The rich composition of different cultures and faiths that have settled in Amman peacefully for decades is a story to tell. Amman was originally built on seven hills that housed in its modern history a variety of inhabitants;Palestinians,Syrians,Iraqis,Circassians,Armenians,Chechens as well as many others from different origins.

This year, it has been a 100 years since its citizens have realized the need for organized urbanization, and when, in 1909, the Amman City Municipality was born.

Today, Jordan’s capital is home to a 2.25 million residents. Amman’s spirit is one that represents genuine diversity; a collage of people, places and cultures, both old and new.

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Today, hundreds celebrate Amman, hundreds start their parade from the Roman theatre and walk all the way to the Greater Amman Municipality Building in Ras al Ain, today they tell the story of Amman in 100 steps.

Many people have wondered what Amman would say if it could talk, and what the people of Amman would say about it if they were given the chance to talk. ‘2in 7akat’ Amman, what would it say? And if you, the Jordanian, Palestinian, Syrian, Iraqi, Circassian and Armenian were asked to tell Amman’s story, what would you say? Would your stories be the same? Close? How many different stories does Amman have? “Amman’s story is the story of its people”. Share yours.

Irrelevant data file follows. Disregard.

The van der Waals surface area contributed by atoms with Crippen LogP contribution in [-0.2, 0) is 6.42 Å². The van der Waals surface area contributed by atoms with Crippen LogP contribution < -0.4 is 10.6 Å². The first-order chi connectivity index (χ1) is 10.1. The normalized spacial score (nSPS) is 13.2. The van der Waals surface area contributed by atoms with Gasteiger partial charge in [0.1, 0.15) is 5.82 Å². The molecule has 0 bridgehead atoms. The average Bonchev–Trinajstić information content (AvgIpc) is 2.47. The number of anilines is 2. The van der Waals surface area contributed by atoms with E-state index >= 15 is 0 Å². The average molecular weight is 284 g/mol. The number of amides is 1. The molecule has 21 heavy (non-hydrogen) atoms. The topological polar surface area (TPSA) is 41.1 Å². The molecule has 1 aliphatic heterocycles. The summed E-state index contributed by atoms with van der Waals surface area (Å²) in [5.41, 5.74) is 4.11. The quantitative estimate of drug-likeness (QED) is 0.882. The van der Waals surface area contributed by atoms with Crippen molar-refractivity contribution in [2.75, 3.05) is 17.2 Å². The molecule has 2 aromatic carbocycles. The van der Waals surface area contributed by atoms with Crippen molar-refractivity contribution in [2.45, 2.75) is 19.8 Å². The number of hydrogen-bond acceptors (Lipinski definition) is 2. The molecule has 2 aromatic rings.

amman in7akat

My Amman, is the Amman that welcomed my family when they first set foot here a long time ago, it’s the 10 minutes you need on its streets to go back in time, and the other 10 you need to go back to the present. Amman is that jasmine tree outside my grandma’s old house where I’d sit and put all those jasmines in a necklace and wear it around the house. Amman is walking to school for twelve years, and seeing the exact same faces every single day, sharing their stories with me as I grow. It’s running into that old friend I haven’t seen in years on the traffic light. Amman is green mosques all around, with that church right around the corner, that never ending competition their white stones live each day. Amman is the olive tree on the sidewalk and me on the street, it’s the hundred cars with flashers on honking to celebrate his graduation or their wedding. Amman is that flag up high in the middle of the city. Amman is the awakening talents, passion, power. Amman is the old smell, the history. Amman is the new smell, the future.

I pass by you, Amman, every day, in every corner of my life, in the words of every old man, in the smile of every child, in eyes, looking in different directions but in everything they see, there’s you. I wake up with you, go to bed with you, at times I forget you, I hate you, I pass by and not say hello. I take you for granted, not knowing how other places are like. To you I raise my hat, to your beauty.

My Amman is just that, MY AMMAN, and when I think of my Amman I think of something else as well, something just as important as my Amman, just as close to my heart, just as beautiful.

I’ve never seen its people, never walked its roads, never smelled its jasmine nor seen where its olive trees are rooted, on the sidewalks? Haven’t seen its sidewalks either. Its beauty is not in its people, nor in its stories (since not many tell me its stories), it’s beauty -to me- is just that, beauty. Palestine, I wish I can pass you by like I do Amman every day, so I can tell your story, so I can tell those who ask me all about your beauty, about your people and your streets, so I can have a reason, to call you beautiful, and to call you mine.

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